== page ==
Researchers in Canada, the U.S., and Australia teamed up for the study, published Wednesday in the BMJ. They tested 24 popular health-related apps used by patients and doctors in those three countries on an Android smartphone (the Google Pixel 1). Among the more popular apps were medical reference site Medscape, symptom-checker Ada, and the drug guide Drugs.com. Some of the apps reminded users when to take their prescriptions, while others provided information on drugs or symptoms of illness.
They then created four fake profiles that used each of the apps as intended. To establish a baseline of where network traffic related to user data was relayed during the use of the app, they used each app 14 times with the same profile information. Then, prior to the 15th use, they made a subtle change to this user information. On this final use, they looked for differences in network traffic, which would indicate that user data obtained by the app was being shared with third parties, and where exactly it was going to.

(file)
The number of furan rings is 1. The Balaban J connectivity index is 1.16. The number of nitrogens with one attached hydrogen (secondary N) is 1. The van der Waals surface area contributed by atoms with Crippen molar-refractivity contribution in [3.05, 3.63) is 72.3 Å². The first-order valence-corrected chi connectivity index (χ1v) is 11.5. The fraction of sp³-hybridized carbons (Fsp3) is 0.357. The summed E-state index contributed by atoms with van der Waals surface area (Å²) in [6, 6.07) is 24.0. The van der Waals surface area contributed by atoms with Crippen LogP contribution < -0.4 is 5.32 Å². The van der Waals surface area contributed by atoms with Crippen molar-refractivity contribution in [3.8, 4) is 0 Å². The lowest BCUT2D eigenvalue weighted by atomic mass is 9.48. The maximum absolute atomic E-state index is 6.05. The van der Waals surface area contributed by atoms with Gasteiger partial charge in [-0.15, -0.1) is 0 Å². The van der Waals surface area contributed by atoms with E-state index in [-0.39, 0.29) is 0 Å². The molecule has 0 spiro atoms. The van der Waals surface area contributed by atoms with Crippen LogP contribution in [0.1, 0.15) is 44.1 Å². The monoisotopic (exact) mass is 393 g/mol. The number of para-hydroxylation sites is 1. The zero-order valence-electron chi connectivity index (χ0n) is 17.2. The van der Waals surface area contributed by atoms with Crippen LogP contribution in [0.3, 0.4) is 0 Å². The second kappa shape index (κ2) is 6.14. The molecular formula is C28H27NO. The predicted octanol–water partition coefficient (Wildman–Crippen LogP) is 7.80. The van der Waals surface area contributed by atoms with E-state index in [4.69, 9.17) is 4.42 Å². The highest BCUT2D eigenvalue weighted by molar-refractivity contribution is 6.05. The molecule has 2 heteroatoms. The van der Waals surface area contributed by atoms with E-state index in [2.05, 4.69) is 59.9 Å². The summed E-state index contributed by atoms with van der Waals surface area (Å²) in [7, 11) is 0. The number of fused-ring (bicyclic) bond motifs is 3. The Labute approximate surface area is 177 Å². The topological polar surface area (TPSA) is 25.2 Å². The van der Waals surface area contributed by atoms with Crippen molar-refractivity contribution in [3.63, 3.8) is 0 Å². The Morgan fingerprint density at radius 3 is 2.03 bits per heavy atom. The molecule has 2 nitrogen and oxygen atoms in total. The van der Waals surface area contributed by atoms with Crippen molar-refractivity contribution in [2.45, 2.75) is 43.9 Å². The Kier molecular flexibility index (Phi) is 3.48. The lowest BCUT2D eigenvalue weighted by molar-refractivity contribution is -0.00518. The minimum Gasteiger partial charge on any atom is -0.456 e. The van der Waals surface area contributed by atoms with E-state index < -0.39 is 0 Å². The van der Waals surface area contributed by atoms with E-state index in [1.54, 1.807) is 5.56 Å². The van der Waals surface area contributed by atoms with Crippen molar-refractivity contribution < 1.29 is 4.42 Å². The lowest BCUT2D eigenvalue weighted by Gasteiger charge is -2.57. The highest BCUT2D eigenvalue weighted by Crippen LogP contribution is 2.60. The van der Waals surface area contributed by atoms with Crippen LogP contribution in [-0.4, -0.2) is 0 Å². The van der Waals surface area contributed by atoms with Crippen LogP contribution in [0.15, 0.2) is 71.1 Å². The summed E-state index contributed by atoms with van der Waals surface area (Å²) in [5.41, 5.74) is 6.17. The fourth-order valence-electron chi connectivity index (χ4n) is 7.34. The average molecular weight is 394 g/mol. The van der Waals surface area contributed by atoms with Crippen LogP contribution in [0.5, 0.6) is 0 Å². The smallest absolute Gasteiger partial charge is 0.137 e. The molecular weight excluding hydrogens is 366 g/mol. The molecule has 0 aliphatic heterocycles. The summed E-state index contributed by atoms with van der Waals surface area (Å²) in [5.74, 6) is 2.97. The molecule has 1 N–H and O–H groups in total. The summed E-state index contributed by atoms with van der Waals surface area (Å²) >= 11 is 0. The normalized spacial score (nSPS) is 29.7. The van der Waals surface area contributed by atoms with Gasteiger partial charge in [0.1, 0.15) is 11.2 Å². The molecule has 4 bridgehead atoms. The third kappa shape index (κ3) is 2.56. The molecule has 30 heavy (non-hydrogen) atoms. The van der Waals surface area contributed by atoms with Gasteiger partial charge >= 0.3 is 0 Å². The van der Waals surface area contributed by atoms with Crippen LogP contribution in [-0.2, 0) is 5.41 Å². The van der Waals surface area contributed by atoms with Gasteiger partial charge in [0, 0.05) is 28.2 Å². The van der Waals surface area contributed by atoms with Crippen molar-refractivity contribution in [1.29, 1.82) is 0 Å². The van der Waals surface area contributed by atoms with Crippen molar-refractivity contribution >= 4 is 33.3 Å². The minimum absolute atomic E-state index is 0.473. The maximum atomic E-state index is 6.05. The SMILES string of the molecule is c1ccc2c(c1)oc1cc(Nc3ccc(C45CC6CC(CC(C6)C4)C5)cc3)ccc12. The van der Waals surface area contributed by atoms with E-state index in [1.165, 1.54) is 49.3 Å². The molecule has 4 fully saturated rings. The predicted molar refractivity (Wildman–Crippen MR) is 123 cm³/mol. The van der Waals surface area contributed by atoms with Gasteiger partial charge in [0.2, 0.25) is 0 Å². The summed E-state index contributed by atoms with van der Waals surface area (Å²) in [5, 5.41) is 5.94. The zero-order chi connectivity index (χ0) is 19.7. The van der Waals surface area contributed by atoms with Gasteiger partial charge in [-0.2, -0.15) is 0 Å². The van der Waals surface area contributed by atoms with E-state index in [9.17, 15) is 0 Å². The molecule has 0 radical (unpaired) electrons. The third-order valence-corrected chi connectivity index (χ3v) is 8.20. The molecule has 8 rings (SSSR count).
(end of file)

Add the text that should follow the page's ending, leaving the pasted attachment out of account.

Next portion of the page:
Overall, they found 79 percent of apps, including the three listed above, shared at least some user data outside of the app itself. While some of the unique entities that had access to the data used it to improve the app’s functions, like maintaining the cloud where data could be uploaded by users or handling error reports, others were likely using it to create tailored advertisements for other companies. When looking at these third parties, the researchers also found that many marketed their ability to bundle together user data and share it with fourth-party companies even further removed from the health industry, such as credit reporting agencies. And while this data is said to be made completely anonymous and de-identified, the authors found that certain companies were given enough data to easily piece together the identity of users if they wanted to.